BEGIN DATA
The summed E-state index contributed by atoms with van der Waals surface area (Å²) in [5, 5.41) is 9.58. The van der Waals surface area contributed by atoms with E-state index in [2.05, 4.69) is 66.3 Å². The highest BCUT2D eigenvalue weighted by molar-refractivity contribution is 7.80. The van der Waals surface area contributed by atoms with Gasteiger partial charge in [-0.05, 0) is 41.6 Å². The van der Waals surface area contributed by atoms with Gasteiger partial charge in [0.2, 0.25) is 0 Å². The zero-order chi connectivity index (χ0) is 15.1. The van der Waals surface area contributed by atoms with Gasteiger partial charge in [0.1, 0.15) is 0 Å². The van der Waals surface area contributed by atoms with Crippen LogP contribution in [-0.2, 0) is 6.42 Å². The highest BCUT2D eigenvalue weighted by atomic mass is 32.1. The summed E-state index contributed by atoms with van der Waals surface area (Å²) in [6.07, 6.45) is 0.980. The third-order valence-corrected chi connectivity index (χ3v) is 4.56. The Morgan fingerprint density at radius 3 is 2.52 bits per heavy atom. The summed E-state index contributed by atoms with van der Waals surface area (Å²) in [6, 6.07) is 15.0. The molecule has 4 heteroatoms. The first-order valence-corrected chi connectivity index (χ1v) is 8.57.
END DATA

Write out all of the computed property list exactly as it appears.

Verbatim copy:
The summed E-state index contributed by atoms with van der Waals surface area (Å²) in [5, 5.41) is 9.58. The van der Waals surface area contributed by atoms with E-state index in [2.05, 4.69) is 66.3 Å². The highest BCUT2D eigenvalue weighted by molar-refractivity contribution is 7.80. The van der Waals surface area contributed by atoms with Gasteiger partial charge in [-0.05, 0) is 41.6 Å². The van der Waals surface area contributed by atoms with Gasteiger partial charge in [0.2, 0.25) is 0 Å². The zero-order chi connectivity index (χ0) is 15.1. The van der Waals surface area contributed by atoms with Gasteiger partial charge in [0.1, 0.15) is 0 Å². The van der Waals surface area contributed by atoms with Crippen LogP contribution in [-0.2, 0) is 6.42 Å². The highest BCUT2D eigenvalue weighted by atomic mass is 32.1. The summed E-state index contributed by atoms with van der Waals surface area (Å²) in [6.07, 6.45) is 0.980. The third-order valence-corrected chi connectivity index (χ3v) is 4.56. The Morgan fingerprint density at radius 3 is 2.52 bits per heavy atom. The summed E-state index contributed by atoms with van der Waals surface area (Å²) in [6, 6.07) is 15.0. The molecule has 4 heteroatoms. The first-order valence-corrected chi connectivity index (χ1v) is 8.57.